Second of all, as I mentioned before, another challenge of biodiversity and human well-being, is the way of how they are valued or the struggle to find a way to measure them. Just like understanding the relation between both, also when understanding the way biodiversity loss and human well-being is measured, economics is science that has a huge role and influence regarding these struggles. Understanding the value of human well-being just like for biodiversity is a complicated task as it can be seen from many points of view. Also measurements how to get to an answer and compare well-being of different people are very different. When it comes to measuring human well-being as one of the first things, before using indicators, is the understanding, that they are divided into two groups – subjective and objective perspective of human well-being (Sarvimäki 2006).

Objective indicators, for understanding well-beings is based of a data and values that are received by measuring things, that is considerate to be human basic needs, for example, “the level and stability of income, the conditions of residence, the opportunity of having education, the quality of the social and natural environment, safety and security, and the opportunity to realize social and civil rights and needs” (Alatartseva 2015). Subjective indicators unlike objective ones are based of human emotional world in a way to measure how humans precive happines or pain, where the way of collecting the data for measurements surveys are being used (Dolan et al. 2011). So in a way subjective well-being measurements give dimension to the basic statistical data, but then again there are complications on measuring or using the data of indicators.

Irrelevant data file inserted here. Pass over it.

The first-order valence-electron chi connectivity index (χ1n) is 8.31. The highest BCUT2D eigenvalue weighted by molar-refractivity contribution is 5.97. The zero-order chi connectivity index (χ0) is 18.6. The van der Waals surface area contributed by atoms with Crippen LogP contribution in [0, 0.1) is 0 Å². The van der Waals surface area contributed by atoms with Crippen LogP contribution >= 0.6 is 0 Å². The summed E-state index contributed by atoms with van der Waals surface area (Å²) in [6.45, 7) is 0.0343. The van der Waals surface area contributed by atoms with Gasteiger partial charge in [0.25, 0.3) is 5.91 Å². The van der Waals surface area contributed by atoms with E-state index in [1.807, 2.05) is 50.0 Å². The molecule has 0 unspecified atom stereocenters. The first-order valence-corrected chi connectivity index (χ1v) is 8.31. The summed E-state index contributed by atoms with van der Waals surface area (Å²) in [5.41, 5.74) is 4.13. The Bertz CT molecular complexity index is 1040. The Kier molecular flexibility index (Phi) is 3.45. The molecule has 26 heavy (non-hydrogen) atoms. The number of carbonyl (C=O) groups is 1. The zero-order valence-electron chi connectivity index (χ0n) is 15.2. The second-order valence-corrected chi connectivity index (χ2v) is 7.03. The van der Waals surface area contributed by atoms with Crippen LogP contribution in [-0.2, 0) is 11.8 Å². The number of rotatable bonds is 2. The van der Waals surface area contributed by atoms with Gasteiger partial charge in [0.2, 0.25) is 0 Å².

When it comes to objective indicators, one of the biggest challenges comes when one of its indicators, that was never actually made to be used for understanding humans well fair, is being expluated in economics is GDP (Kubiszewski et al. 2013). As one of the problems of GDP is that it was first introduced in 1930s; 1940s as a way to keep track and see countries economic growth after the Great Depression and Second World War, but is still used now days as a guidance of human well-being, at least from economic point of view (Costanza et al. 2009). Even though it is easy to measure and compare on a worldwide scale, GDP may also be higher and pay a role on lowering human well-being from subjective perspective. As an example could be that “an oil spill increases GDP because of the associated cost of cleanup and remediation, but it obviously detracts from overall well-being” (Kubiszewski et al. 2013). Ironiclly Gross Domestic product measures something that is considerate as a basic need of the human beings, but at the same time “encourages the depletion of natural resources faster than they can renew themselves” (Costanza et al. 2009). Since the releability of GPD as a measurement of well-being has been discussed, there are also a few alternatives that were suggested, one of them being GPI (Genuine Progress Indicator). GPI can be considerate as improved GDP, where more measurements are being taking into consideration, that play a role of sustainability and overall human well-being, yet also it is not the perfect indicator, but can useful in a sense where it is taken into consideration as it provides with a more accurate number of economic welfare (being more sustainable and influencing well-being) (Kubiszewski et al. 2013). Of course there is a way of combining and finding united view on where is the limit and middle point of biodiversity conservation, without harming the whole ecosystem, and providing enough things to keep humans satisfied.

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Influence of Biodiversity on Science. (2021, Oct 31). Retrieved from

Influence of Biodiversity on Science